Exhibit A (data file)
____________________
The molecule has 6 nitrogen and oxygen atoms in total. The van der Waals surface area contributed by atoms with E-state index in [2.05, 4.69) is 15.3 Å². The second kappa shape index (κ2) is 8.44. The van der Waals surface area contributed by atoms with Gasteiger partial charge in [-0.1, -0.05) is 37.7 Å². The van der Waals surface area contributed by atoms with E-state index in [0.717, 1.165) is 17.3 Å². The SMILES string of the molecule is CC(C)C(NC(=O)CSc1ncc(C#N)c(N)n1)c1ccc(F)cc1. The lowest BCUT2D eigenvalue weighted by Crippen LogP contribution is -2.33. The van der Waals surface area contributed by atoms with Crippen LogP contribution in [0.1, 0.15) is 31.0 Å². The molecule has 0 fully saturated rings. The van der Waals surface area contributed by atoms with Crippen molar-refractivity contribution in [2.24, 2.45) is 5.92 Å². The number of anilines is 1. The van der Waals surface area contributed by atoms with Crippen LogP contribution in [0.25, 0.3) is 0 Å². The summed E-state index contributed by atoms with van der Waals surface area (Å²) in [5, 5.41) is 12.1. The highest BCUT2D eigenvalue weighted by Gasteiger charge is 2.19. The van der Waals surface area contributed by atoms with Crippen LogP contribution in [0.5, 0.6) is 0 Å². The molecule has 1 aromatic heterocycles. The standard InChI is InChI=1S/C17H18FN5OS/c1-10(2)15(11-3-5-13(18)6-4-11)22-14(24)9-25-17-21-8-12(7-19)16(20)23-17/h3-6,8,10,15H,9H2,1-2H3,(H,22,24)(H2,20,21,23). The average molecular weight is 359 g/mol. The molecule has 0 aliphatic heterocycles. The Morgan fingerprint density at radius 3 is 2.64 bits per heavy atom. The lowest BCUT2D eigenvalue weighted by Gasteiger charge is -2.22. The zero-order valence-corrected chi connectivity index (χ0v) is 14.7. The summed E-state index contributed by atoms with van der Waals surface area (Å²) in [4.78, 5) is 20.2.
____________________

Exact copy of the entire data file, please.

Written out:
The molecule has 6 nitrogen and oxygen atoms in total. The van der Waals surface area contributed by atoms with E-state index in [2.05, 4.69) is 15.3 Å². The second kappa shape index (κ2) is 8.44. The van der Waals surface area contributed by atoms with Gasteiger partial charge in [-0.1, -0.05) is 37.7 Å². The van der Waals surface area contributed by atoms with E-state index in [0.717, 1.165) is 17.3 Å². The SMILES string of the molecule is CC(C)C(NC(=O)CSc1ncc(C#N)c(N)n1)c1ccc(F)cc1. The lowest BCUT2D eigenvalue weighted by Crippen LogP contribution is -2.33. The van der Waals surface area contributed by atoms with Crippen LogP contribution in [0.1, 0.15) is 31.0 Å². The molecule has 0 fully saturated rings. The van der Waals surface area contributed by atoms with Crippen molar-refractivity contribution in [2.24, 2.45) is 5.92 Å². The number of anilines is 1. The van der Waals surface area contributed by atoms with Crippen LogP contribution in [0.25, 0.3) is 0 Å². The summed E-state index contributed by atoms with van der Waals surface area (Å²) in [5, 5.41) is 12.1. The highest BCUT2D eigenvalue weighted by Gasteiger charge is 2.19. The van der Waals surface area contributed by atoms with Crippen LogP contribution in [0.5, 0.6) is 0 Å². The molecule has 1 aromatic heterocycles. The standard InChI is InChI=1S/C17H18FN5OS/c1-10(2)15(11-3-5-13(18)6-4-11)22-14(24)9-25-17-21-8-12(7-19)16(20)23-17/h3-6,8,10,15H,9H2,1-2H3,(H,22,24)(H2,20,21,23). The average molecular weight is 359 g/mol. The molecule has 0 aliphatic heterocycles. The Morgan fingerprint density at radius 3 is 2.64 bits per heavy atom. The lowest BCUT2D eigenvalue weighted by Gasteiger charge is -2.22. The zero-order valence-corrected chi connectivity index (χ0v) is 14.7. The summed E-state index contributed by atoms with van der Waals surface area (Å²) in [4.78, 5) is 20.2.